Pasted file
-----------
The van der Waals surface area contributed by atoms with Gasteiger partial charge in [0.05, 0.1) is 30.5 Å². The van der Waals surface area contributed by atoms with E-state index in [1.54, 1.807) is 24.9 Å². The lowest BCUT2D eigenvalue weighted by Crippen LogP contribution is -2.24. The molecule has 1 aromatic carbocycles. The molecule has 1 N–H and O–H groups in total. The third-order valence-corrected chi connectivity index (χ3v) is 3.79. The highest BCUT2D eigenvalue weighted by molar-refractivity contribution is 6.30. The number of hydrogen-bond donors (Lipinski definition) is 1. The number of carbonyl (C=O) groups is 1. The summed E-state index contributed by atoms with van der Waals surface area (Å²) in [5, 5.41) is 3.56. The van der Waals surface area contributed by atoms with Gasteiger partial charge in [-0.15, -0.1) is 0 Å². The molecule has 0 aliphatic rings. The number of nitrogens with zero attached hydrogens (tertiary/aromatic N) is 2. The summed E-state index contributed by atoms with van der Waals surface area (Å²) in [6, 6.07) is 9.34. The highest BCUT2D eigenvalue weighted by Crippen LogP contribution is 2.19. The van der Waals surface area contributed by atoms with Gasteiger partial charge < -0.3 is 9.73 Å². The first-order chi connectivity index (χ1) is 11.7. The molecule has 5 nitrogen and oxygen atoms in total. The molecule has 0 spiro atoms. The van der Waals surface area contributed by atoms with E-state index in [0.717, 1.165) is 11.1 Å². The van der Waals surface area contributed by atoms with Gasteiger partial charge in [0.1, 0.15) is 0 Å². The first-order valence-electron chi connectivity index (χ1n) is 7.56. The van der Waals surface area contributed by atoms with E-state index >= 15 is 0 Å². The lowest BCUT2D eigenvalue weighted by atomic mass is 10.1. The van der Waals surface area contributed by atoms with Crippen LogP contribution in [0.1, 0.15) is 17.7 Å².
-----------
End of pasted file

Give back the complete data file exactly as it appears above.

The van der Waals surface area contributed by atoms with Gasteiger partial charge in [0.05, 0.1) is 30.5 Å². The van der Waals surface area contributed by atoms with E-state index in [1.54, 1.807) is 24.9 Å². The lowest BCUT2D eigenvalue weighted by Crippen LogP contribution is -2.24. The molecule has 1 aromatic carbocycles. The molecule has 1 N–H and O–H groups in total. The third-order valence-corrected chi connectivity index (χ3v) is 3.79. The highest BCUT2D eigenvalue weighted by molar-refractivity contribution is 6.30. The number of hydrogen-bond donors (Lipinski definition) is 1. The number of carbonyl (C=O) groups is 1. The summed E-state index contributed by atoms with van der Waals surface area (Å²) in [5, 5.41) is 3.56. The van der Waals surface area contributed by atoms with Gasteiger partial charge in [-0.15, -0.1) is 0 Å². The molecule has 0 aliphatic rings. The number of nitrogens with zero attached hydrogens (tertiary/aromatic N) is 2. The summed E-state index contributed by atoms with van der Waals surface area (Å²) in [6, 6.07) is 9.34. The highest BCUT2D eigenvalue weighted by Crippen LogP contribution is 2.19. The van der Waals surface area contributed by atoms with Gasteiger partial charge < -0.3 is 9.73 Å². The first-order chi connectivity index (χ1) is 11.7. The molecule has 5 nitrogen and oxygen atoms in total. The molecule has 0 spiro atoms. The van der Waals surface area contributed by atoms with E-state index in [0.717, 1.165) is 11.1 Å². The van der Waals surface area contributed by atoms with Gasteiger partial charge in [0.1, 0.15) is 0 Å². The first-order valence-electron chi connectivity index (χ1n) is 7.56. The van der Waals surface area contributed by atoms with E-state index >= 15 is 0 Å². The lowest BCUT2D eigenvalue weighted by atomic mass is 10.1. The van der Waals surface area contributed by atoms with Crippen LogP contribution in [0.1, 0.15) is 17.7 Å².